by WorldTribune Staff, July 10, 2017
A trio of media moguls with a combined net worth of $222 billion, saying they can’t compete with Google in an “economically squeezed news industry,” are asking for the assistance of Congress in their fight with the Internet giant.
The newspaper owners who are “pleading poverty” are The Washington Post’s Jeff Bezos (worth $83.9 billion, according to the Bloomberg Billionaire’s Index), The New York Times’ Carlos Slim (worth $61.1 billion), and the Buffalo News’ Warren Buffett ($76.9 billion).
They have asked Congress for help in their negotiations with Google, controlled by Sergey Brin ($45.6 billion) and Larry Page ($46.8 billion).
The Times, in a column sympathetic to the effort, likened the newspaper owners to “serfs.”
“The idea that Congress needs to roll to the rescue of ‘serfs’ like Messrs. Bezos, Buffett, and Slim to bail them out of bad investments just doesn’t pass the laugh test,” Ira Stoll wrote for The New York Sun on July 10.
“In respect of the Times, it’s particularly comical, because, as an editorial matter, the paper generally favors stricter antitrust enforcement. The newspaper that less than two years ago was editorializing that Congress ‘should also study whether there are ways to strengthen the antitrust laws,’ now is backing the move for what its own columnist describes as ‘an anticompetitive safe haven,’ ‘a limited antitrust exemption.’ ”
In a Wall Street Journal op-ed, David Chavern, president and chief executive of the News Media Alliance, whose board has representatives of Bezos-Slim- and Buffett-backed papers, said that “if you want a free news model, you will get news…But it will be garbage news.”
Stoll noted that, “in this past election, the prediction model of the expensive, paid New York Times was just as wrong as that of the free Huffington Post. Nate Silver had a better prediction over at ESPN’s free website.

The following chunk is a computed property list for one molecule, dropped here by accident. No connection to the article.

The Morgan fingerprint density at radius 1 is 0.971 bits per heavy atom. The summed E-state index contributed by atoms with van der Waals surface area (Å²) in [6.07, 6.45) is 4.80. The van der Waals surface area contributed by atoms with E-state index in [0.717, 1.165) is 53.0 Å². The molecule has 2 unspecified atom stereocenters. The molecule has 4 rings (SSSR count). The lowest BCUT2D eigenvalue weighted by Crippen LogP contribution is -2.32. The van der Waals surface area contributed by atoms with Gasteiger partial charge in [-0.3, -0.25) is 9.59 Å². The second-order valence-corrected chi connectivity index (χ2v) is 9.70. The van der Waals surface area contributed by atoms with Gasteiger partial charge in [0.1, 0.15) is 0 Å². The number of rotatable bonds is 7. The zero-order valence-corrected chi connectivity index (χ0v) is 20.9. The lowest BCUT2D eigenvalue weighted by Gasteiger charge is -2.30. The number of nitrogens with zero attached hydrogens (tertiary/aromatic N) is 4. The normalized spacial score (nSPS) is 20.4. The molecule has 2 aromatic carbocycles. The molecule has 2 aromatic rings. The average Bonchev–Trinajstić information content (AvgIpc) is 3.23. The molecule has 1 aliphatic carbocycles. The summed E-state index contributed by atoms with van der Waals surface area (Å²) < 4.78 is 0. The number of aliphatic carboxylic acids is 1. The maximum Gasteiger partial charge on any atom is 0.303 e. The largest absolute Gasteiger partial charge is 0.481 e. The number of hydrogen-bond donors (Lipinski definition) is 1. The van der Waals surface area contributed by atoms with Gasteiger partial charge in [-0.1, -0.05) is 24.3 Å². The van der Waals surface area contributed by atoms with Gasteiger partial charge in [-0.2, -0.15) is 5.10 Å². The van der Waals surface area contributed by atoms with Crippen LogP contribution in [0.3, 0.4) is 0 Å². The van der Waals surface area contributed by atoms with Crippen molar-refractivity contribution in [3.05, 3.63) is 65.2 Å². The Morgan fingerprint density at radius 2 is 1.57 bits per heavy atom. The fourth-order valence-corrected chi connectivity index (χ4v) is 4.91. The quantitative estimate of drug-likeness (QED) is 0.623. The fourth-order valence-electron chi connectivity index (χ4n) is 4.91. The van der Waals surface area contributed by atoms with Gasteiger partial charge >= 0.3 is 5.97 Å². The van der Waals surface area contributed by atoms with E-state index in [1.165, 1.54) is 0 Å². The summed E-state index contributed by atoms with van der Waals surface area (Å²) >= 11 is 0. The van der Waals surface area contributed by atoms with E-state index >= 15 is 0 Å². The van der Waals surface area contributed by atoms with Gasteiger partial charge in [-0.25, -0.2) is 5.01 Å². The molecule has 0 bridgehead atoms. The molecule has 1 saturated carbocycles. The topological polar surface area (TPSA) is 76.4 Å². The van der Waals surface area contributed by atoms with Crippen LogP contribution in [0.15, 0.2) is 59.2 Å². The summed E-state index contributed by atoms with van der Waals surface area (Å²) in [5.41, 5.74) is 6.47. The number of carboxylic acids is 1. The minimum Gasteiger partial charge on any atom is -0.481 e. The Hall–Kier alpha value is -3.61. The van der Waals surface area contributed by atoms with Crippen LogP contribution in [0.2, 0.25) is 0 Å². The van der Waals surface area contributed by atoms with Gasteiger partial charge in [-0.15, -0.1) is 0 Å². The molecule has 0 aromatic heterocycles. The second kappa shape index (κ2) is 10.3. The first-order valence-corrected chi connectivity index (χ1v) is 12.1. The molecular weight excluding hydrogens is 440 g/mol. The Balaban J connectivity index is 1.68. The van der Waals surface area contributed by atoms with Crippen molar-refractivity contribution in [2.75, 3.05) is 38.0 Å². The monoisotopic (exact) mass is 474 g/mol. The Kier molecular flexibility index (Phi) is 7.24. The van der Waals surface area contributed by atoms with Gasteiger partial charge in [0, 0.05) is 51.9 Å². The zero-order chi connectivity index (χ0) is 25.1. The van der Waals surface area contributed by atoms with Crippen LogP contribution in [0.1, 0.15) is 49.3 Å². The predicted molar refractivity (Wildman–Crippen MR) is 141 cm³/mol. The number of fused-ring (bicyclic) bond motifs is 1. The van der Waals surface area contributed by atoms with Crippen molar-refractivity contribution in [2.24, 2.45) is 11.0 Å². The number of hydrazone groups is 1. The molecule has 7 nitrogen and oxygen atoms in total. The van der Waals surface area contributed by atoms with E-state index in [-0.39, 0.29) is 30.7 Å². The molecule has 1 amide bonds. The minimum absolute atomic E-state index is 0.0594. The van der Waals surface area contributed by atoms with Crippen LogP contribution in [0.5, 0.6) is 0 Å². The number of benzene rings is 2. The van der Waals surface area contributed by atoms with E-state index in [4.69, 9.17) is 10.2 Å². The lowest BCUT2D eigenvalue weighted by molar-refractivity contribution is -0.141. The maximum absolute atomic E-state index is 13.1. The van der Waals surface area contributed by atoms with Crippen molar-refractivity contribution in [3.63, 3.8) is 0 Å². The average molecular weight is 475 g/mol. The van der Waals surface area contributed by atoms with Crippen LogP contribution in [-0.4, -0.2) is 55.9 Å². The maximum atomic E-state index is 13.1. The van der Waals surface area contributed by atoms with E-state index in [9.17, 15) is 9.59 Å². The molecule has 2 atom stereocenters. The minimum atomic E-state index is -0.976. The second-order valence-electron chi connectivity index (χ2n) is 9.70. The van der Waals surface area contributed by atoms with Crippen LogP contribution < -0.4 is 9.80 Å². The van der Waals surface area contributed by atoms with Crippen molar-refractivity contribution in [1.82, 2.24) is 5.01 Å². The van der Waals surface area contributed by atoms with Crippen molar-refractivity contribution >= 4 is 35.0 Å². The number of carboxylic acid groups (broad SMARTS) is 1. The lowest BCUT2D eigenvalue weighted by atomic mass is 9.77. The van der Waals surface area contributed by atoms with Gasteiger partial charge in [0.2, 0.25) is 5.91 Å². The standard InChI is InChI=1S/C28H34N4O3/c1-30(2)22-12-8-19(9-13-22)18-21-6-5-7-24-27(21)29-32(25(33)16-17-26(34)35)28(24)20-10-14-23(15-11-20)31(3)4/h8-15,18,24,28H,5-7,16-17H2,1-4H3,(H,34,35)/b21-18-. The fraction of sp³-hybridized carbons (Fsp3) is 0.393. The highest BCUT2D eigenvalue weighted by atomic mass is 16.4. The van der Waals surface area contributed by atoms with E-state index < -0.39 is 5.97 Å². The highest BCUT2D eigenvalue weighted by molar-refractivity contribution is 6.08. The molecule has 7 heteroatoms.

“Even if you buy the questionable idea that more expensive news automatically equals better news, it’s a further, and even more tenuous, logical leap from that idea to the notion that Congress ought to interpose itself on one side of a set of business negotiations to make it easier for the publishers to make their news more expensive to consumers, or their ads more expensive to advertisers.”
Stoll continued: “If publishers want to permit competing suppliers to negotiate prices and terms on a cooperative basis, then let them support changing the law to allow it in every industry, without special treatment for journalistic enterprises.”
Google-Facebook, while taking advertising and subscription revenue dollars “out of publisher pockets,” has been “a huge boon to marketers and to readers,” Stoll wrote.
“Advertisers can now reach targets more efficiently at a fraction of what they used to pay for print ads, and readers can now get news from a variety of sites and editors and journalists, from Matt Drudge to Mike Allen to Glenn Reynolds, rather than having to rely on the judgment of their one hometown newspaper editor.
“Not even Congress has the power to turn back that clock to the old days. Nor would anyone with any sense want it to, other than someone lucky (or unlucky) enough to have inherited a newspaper, or foolish enough to have overpaid for one.”